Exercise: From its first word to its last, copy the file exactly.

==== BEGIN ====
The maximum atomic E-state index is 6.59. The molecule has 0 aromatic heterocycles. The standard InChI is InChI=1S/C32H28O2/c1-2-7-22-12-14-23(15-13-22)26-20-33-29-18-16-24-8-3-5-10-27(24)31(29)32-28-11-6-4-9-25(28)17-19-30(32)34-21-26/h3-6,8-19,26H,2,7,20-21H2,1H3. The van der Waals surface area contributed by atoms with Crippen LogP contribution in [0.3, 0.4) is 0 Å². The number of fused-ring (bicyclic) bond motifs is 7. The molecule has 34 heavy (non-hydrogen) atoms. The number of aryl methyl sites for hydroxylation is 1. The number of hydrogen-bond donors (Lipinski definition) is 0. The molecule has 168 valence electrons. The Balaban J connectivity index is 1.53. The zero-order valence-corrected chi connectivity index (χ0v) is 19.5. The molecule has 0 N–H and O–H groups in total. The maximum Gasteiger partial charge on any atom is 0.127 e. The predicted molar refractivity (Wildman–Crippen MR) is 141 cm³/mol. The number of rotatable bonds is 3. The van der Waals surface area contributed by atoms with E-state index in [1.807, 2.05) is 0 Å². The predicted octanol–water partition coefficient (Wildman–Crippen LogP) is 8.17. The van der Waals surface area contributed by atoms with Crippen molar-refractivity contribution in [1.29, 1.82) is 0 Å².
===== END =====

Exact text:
The maximum atomic E-state index is 6.59. The molecule has 0 aromatic heterocycles. The standard InChI is InChI=1S/C32H28O2/c1-2-7-22-12-14-23(15-13-22)26-20-33-29-18-16-24-8-3-5-10-27(24)31(29)32-28-11-6-4-9-25(28)17-19-30(32)34-21-26/h3-6,8-19,26H,2,7,20-21H2,1H3. The van der Waals surface area contributed by atoms with Crippen LogP contribution in [0.3, 0.4) is 0 Å². The number of fused-ring (bicyclic) bond motifs is 7. The molecule has 34 heavy (non-hydrogen) atoms. The number of aryl methyl sites for hydroxylation is 1. The number of hydrogen-bond donors (Lipinski definition) is 0. The molecule has 168 valence electrons. The Balaban J connectivity index is 1.53. The zero-order valence-corrected chi connectivity index (χ0v) is 19.5. The molecule has 0 N–H and O–H groups in total. The maximum Gasteiger partial charge on any atom is 0.127 e. The predicted molar refractivity (Wildman–Crippen MR) is 141 cm³/mol. The number of rotatable bonds is 3. The van der Waals surface area contributed by atoms with E-state index in [1.807, 2.05) is 0 Å². The predicted octanol–water partition coefficient (Wildman–Crippen LogP) is 8.17. The van der Waals surface area contributed by atoms with Crippen molar-refractivity contribution in [1.29, 1.82) is 0 Å².